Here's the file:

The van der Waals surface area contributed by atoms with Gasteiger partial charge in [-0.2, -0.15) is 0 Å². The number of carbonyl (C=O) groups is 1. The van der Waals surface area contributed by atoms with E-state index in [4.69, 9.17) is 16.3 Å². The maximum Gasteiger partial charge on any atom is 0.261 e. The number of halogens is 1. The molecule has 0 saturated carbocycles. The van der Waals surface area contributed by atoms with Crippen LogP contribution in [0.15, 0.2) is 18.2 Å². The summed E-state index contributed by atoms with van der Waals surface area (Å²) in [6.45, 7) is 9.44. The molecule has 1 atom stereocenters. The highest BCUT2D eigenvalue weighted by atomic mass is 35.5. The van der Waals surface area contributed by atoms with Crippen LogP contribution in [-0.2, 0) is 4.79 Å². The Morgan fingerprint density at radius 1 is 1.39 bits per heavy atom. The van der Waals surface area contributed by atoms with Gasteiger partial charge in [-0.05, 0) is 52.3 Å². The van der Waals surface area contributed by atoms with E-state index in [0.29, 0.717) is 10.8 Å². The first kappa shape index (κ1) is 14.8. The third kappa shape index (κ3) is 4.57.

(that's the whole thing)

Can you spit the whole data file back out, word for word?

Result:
The van der Waals surface area contributed by atoms with Gasteiger partial charge in [-0.2, -0.15) is 0 Å². The number of carbonyl (C=O) groups is 1. The van der Waals surface area contributed by atoms with E-state index in [4.69, 9.17) is 16.3 Å². The maximum Gasteiger partial charge on any atom is 0.261 e. The number of halogens is 1. The molecule has 0 saturated carbocycles. The van der Waals surface area contributed by atoms with Crippen LogP contribution in [0.15, 0.2) is 18.2 Å². The summed E-state index contributed by atoms with van der Waals surface area (Å²) in [6.45, 7) is 9.44. The molecule has 1 atom stereocenters. The highest BCUT2D eigenvalue weighted by atomic mass is 35.5. The van der Waals surface area contributed by atoms with Crippen LogP contribution in [-0.2, 0) is 4.79 Å². The Morgan fingerprint density at radius 1 is 1.39 bits per heavy atom. The van der Waals surface area contributed by atoms with Gasteiger partial charge in [-0.05, 0) is 52.3 Å². The van der Waals surface area contributed by atoms with E-state index in [0.29, 0.717) is 10.8 Å². The first kappa shape index (κ1) is 14.8. The third kappa shape index (κ3) is 4.57.